The British International Freight Association (BIFA) has expressed numerous concerns over the progress of the development of a new computer system that will replace an existing system used for processing Customs declarations.
BIFA Director General, Robert Keen says that with the freight and logistics sector facing numerous challenges including the increasing likelihood of a no-deal Brexit, and the demands that it will put on the companies that are responsible for moving the UK’s visible trade, BIFA is concerned that progress with the development of the new system has been inconsistent, with periods of activity and progress, and then little concrete news.
“Our single greatest concern is that currently the development process does not involve representatives of the end-user. This is a dangerous oversight because it is the end-user who will determine what will actually work in practice, particularly as IT developers have been flagging up a lack of clarity regarding data elements.
“To give a simple example, LIC 99, which indicates a licence waiver for all types of goods, is to be replaced. The new requirement will be for a licence waiver for individual types of licences, which potentially adds complexity and makes entry completion more difficult in practice.
“Furthermore, despite initial assurances from HMRC to the contrary, it is clear that the new system will require more significant changes to commercial software systems than previously envisaged. To give a simple example, a declaration on the current system – Customs Handling of Import and Export Freight (CHIEF) – requires the completion of 59 data fields, whilst a declaration on the replacement system – Customs Declaration System (CDS) – will consist of 78 data fields for import and 65 for export declarations.”
The development of the new system includes many stakeholders – HMRC, IBM, community systems providers (CSPs), numerous software providers and representatives.
Keen notes that some of the CSPs and software providers have already highlighted the difficulties faced in developing the new system, the distinct lack of clarity regarding some of the data elements and the incomplete nature of some of the development work. For BIFA, there is a clear indication that the IT sector has concerns regarding the programme and the suggested timeframes.
“HMRC has recently announced its proposed plan for completing delivery of the new Customs Declaration System and migrating traders to the new platform, which requires all traders to migrate from CHIEF to CDS by September 2020 in order for HMRC to meet its requirement to turn off CHIEF in March 2021 when the current contract ends.
“We have heard from CSPs and other software developers, and HMRC itself, that this timeline is challenging and understand that HMRC has requested software developers and CSPs to expedite their plans to deliver and assure the necessary changes to IT systems and business processes without compromising the integrity of the border, or the flow of international trade.”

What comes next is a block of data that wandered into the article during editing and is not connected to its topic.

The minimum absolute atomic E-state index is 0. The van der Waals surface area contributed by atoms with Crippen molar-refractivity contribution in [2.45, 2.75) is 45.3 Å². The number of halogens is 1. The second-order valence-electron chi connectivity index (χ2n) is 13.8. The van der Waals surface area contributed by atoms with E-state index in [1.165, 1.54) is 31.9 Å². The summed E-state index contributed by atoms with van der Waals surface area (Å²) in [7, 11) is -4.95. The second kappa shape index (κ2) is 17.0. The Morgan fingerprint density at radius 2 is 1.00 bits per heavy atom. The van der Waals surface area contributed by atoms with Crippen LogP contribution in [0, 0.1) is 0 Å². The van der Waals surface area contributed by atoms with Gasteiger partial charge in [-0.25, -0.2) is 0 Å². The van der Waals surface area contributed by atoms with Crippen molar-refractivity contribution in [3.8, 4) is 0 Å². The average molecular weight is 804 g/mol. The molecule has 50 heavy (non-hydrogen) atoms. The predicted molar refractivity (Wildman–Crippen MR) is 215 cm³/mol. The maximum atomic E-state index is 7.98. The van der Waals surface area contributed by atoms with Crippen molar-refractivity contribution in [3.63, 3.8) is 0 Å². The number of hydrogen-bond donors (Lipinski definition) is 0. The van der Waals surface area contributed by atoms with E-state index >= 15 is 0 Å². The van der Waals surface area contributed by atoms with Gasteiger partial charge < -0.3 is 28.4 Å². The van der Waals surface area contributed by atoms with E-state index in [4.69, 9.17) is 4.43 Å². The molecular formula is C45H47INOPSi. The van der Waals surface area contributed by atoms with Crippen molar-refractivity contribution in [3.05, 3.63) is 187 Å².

Based on currently available information, BIFA is challenging HMRC, in conjunction with the IT sector, to identify all the problem areas and formulate a plan to resolve them, whilst agreeing a realistic timeframe to deliver the new system, fully developed, stable and tested. It also wants urgent consideration to be given to involve end-users to ensure that the outcomes actually work in practice.
“Everyone concerned needs to remember that developing the new core system is only one part of a much bigger jigsaw. Customs agents will have to collect significantly greater amounts of data from their customers. Also, within individual data fields we see an increase in options. For instance, as previously indicated, LIC99 is a single licence waiver covering all goods. It is thought that this code will be replaced by multiple options dependent on the type of licence waiver being claimed.
“We are encouraging our members to consider how they will collect and store this additional information from clients, who often are not fully aware of the new requirements.
“On top of all these issues, we have to factor in the increasing likelihood of a no-deal Brexit, and the demands that it will put on our sector.
“In this scenario it has to be accepted by all that the implementation of CDS will have to be delayed, whilst we are using existing systems to facilitate cargo movements and communicating with the various government agencies to allow them to perform their role to collect revenues without compromising the integrity of the border, the flow of international trade, or frontier security.”